Inside, the MX-5 is all business. The cloth interior comes in your choice of black, and all the controls are well placed and simple to operate. A driver-side airbag is standard. There’s a complete array of easy-to-read analog instruments that can be complemented with either of two basic equipment upgrades. One package gives you an average-sounding AM/FM/cassette stereo deck, a leather-wrapped steering wheel, and power steering. That’s the setup our car had. The upper option level gives you all that, plus cruise control, headrest speakers, and power windows. You can even add air conditioning (as on our test car) or a compact disc player. Either of the equipment packages comes with the cast alloy wheels.
Functionally, the cockpit is a nice place to be. The ride can be choppy at times, but is rarely uncomfortable. With the top down, the pocket of calm air is large enough to make even highway cruising comfortable. You’ll arrive at your destination with a different hairstyle from the one you started with, but this is the price you pay for being a sun-worshipper.
Some of our drivers were bothered by the parking brake lever when it was in the released position, but by and large, everyone could get comfortable. The seats adjust only for position and seatback angle, but they’re firm and acceptably supportive. During most driving, the Miata offers unlimited head room, but when the clouds come out and the top goes up, there’s still a remarkable amount of interior volume. Anyone up to 6 ft 5 in. fit in our test car without significant difficulty. The only drawback for taller drivers is the relatively low position of the windshield’s upper edge. Sometimes you need to duck a bit under the folding sun visor to get a look at nearby traffic signals. The hardtop that will be sold as an option offers about the same head room as the ragtop, but provides a lot more security. Initially, it will be available in red only and is expected to be priced at about $1000. The convertible top is manual, but it’s so well designed you hardly notice the lack of motorized assistance. You can put it down at a stoplight: Release the two front latches, unzip the rear window, grab the central handle, and throw it back over your head. All you have to do after that is remember to smile at motorists less fortunate than yourself. And you can put the top up while never leaving the driver’s seat, but it takes a determined (and awkward) lift on the handle to do the job. It’s simpler just to jump out and fling it up into position. A vinyl cover can be put over the folded top, and if you really take this topdown stuff seriously, you can snap on the tonneau to cover all or part of the interior.
Though there’s no insulation in the ragtop, the noise level in the Miata is relatively low and the wind and weather sealing particularly good. The car has a generally tight feel, though our test car (a pre-production prototype that had led a hard life) had a few more rattles than we would have expected. The chassis seems strong, and there’s not much of the cowl shake present in many convertibles.
A lot of people will fall in love with the Miata for its looks; the car’s marvelous road manners ensure that the love affair will last a long time. With its 50/50 weight distribution (with two people aboard) and nicely tuned chassis, the Miata is a neutral, predictable handler. When the cornering limit is approaching, the MX-5 understeers initially, but the driver can coax the tail out with the throttle. In the lower gears, there’s enough power to induce oversteer with a stomp on the gas, and in the upper gears, you can get it out of line with trailing throttle then hold it there with power. Through it all, the Miata feels stable, never darty or nervous. The power steering is a touch on the dead side for our taste, and we wouldn’t be surprised if the manual steering is somewhat more communicative, but otherwise, there’s nothing to complain about. The 4-wheel disc brakes are progressive, powerful, and almost fadeproof. The suspension settings at first feel surprisingly soft, but they turn out to be nicely matched to the Bridgestone SF325s.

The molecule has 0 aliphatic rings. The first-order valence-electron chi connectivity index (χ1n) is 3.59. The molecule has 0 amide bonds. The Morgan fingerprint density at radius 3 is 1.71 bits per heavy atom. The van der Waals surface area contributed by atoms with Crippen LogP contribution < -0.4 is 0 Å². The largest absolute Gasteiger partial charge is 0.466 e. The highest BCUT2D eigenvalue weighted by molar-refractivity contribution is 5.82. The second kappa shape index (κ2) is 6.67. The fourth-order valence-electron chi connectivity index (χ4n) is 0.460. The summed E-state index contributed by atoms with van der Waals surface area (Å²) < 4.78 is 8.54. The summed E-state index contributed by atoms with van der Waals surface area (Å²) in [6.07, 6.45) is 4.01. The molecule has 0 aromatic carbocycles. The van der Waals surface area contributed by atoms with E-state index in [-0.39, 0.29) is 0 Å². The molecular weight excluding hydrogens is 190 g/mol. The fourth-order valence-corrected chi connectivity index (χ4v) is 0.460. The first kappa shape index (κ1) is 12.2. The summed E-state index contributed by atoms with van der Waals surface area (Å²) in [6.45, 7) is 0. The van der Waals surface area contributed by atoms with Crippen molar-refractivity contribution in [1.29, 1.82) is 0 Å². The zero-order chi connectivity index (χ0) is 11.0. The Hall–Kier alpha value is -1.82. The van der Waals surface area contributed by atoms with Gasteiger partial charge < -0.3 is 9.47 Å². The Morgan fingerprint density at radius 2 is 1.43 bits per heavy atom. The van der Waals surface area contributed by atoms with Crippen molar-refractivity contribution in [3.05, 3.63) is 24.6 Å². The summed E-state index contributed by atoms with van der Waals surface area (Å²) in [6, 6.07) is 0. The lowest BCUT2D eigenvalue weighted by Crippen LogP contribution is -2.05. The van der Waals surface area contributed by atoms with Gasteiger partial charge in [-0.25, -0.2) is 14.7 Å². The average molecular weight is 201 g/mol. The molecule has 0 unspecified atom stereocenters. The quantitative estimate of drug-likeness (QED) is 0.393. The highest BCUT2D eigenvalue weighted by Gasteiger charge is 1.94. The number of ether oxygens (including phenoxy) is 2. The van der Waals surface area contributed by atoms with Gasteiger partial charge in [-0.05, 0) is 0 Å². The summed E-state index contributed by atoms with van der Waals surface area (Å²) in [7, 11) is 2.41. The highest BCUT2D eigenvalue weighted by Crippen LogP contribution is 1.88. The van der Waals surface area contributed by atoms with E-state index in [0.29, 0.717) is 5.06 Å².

And the Miata does more than just act like it loves to corner — this thing is deadly serious. Our test car lapped the skidpad over and over at 0.92 lateral g, tail hung out, smoke billowing from the rear tires. It was great. You have to spend several times the Miata’s asking price to find a stock production car that sticks better.
This is a serious for-real sports car that churns up all sorts of wonderful memories of late, great roadsters. The only difference is that this one is a far better, more capable car. And it even starts in the morning. For a newer generation of drivers who don’t have those bittersweet motoring experiences to look back on, the Miata is ready to make them from scratch. Just add sun.
|1989 Mazda MX-5 Miata|
|Vehicle mfr.||Mazda Motor Corp., Hiroshima, Japan|
|Vehicle importer||Mazda Motors, America, Inc. Irvine. Calif|
|Body type||2-pass., 2-dr.|
|Drive system||Front engine, rear drive|
|Base price||$13.999 (est.)|
|Price as tested||$14,999 (est.)|
|Engine type||Inline 4, liquid cooled, cast iron block, cast alloy head|
|Displacement||1597 cc (97.4 cu in.)|
|Induction system||Multi-port EFI|
|Valvetrain||DOHC, 4 valves/cylinder|
|Max. power (SAE net)||116 hp @ 6500 rpm|
|Max. torque (SAE net)||100 lb-ft @ 5500 rpm|
|Emissions control||Catalytic converter|
|Recommended fuel||Unleaded regular|
|Final drive ratio||3.48:1|
|Suspension, f;r||Independent, double wishbone unequal-length transverse A-arms, coil springs, gas-filled shocks, anti-roll bar; Independent, double wishbone unequal-length A-arms, coil springs, gas-filled shocks, anti-roll bar|
|Steering type||Rack and pinion|
|Turns (lock to lock)||3.3|
|Turning circle||9.1 m (30.0 ft)|
|Brakes, f/r; ABS||236 mm (9.3 in.), vented discs, power assist/231 mm (9.1 in.), discs, power assist; not offered|
|Wheels||14 x 5.5 in. cast aluminum|
|Tires||185/60R14 Bridgestone steel-belted radial|
|Published curb weight||990 kg (2182 lb)|
|Weight distribution, f/r||52/48%|
|Wheelbase||2266 mm (89.2 in.)|
|Overall length||3948 mm (155.4 in.)|
|Overall width||1676 mm (65.9 in.)|
|Overall height||1224 mm (48.2 in.)|
|Track, f/r||1410/1428 mm|
|Power-to-weight ratio||18.8 lb/hp|
|Int. noise lvl. @60 mph||75 dBA|
|EPA (city/hwy.)||25/30 mpg|
|Quarter mile||16.78 sec @ 81.9 mph|
|Braking, 60-0||148 ft|
| Acceleration (sec)